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Growth of intensive care unit resource use and its estimated cost in Medicare*

Milbrandt, Eric B. MD, MPH, FCCP, FACP; Kersten, Alexander MD; Rahim, Malik T. MD; Dremsizov, Tony T. MBA; Clermont, Gilles MD, CM, MSc, FCCM; Cooper, Liesl M. MBA, PhD; Angus, Derek C. MD, MPH, FCCM, FCCP; Linde-Zwirble, Walter T.

doi: 10.1097/CCM.0b013e318183ef84
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Objective: The past 10–15 yrs brought significant changes in the United States healthcare system. Effects on Medicare intensive care unit use and costs are unknown. Intensive care unit costs are estimated using the Russell equation with a ratio of intensive care unit to floor cost per day, or “R value,” of 3, which may no longer be valid. We sought to determine contemporary Medicare intensive care unit resource use, costs, and R values; whether these vary by patient and hospital characteristics; and the impact of updated values on estimated intensive care unit costs.

Design: Retrospective analysis of Medicare Inpatient Prospective Payment System hospitalizations from 1994 to 2004 using Medicare Provider Analysis and Review files.

Setting: All nonfederal acute care US hospitals paid through the Inpatient Prospective Payment System.

Subjects: Inpatient prospective payment system hospitalizations from 1994 to 2004 (n = 121,747, 260).

Interventions: None.

Measurements and Main Results: We examined resource use and costs (adjusted to y2004$), calculating intensive care unit and floor costs directly and using these to generate year-specific R values. By 2004, 33% of Medicare hospitalizations had intensive care unit or coronary care unit care, with more than half of the increase in total hospitalizations because of additional intensive care unit hospitalizations. Adjusted intensive care unit cost per day remained stable ($2,616 vs. $2,575; 1994 vs 2004), yet adjusted floor cost per day rose substantially ($1,027 vs. $1,488) driven by decreased floor length of stay. Annual adjusted Medicare intensive care unit costs increased 36% to $32.3B, largely because of increased utilization. R values decreased progressively from 2.55 to 1.73, were lower for surgical vs. medical admissions and survivors vs. nonsurvivors, but varied little by hospital characteristics. An R value of 3 overestimated Medicare intensive care unit costs by 17.6% ($5.7 billion) in 2004.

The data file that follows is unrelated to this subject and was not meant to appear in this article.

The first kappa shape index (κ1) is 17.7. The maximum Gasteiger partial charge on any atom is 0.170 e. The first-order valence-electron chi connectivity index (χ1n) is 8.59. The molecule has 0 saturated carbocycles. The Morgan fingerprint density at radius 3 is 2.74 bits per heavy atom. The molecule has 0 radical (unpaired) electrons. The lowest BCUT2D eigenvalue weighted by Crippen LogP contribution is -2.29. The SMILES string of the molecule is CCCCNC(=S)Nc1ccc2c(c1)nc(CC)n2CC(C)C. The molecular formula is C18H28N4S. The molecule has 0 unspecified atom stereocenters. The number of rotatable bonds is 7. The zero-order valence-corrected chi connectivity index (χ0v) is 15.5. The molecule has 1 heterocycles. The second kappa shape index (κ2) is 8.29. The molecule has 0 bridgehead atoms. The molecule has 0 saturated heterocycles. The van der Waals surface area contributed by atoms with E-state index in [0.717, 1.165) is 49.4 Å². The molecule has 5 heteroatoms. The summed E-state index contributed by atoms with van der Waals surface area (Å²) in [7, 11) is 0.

Conclusions: Medicare intensive care unit use is rising rapidly and will likely continue to do so. Despite significant healthcare system changes, adjusted daily critical care costs remained stable, yet care outside the intensive care unit became more expensive. To track intensive care unit cost over time, year-specific R values should be used.

From the Department of Critical Care Medicine (EBM, AK, MTR, TTD, GC, DCA), CRISMA Laboratory (Clinical Research, Investigation, and Systems Modeling of Acute Illness), University of Pittsburgh, Pittsburgh, PA; Cordis Corporation (LMC), Miami Lakes, FL; and ZD Associates (WTL), Perkasie, PA.

Eric B. Milbrandt and Alexander Kersten are co-first authors.

The work was performed at the CRISMA Laboratory, University of Pittsburgh, Pittsburgh, PA.

The authors have not disclosed any potential conflicts of interest.

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© 2008 by the Society of Critical Care Medicine and Lippincott Williams & Wilkins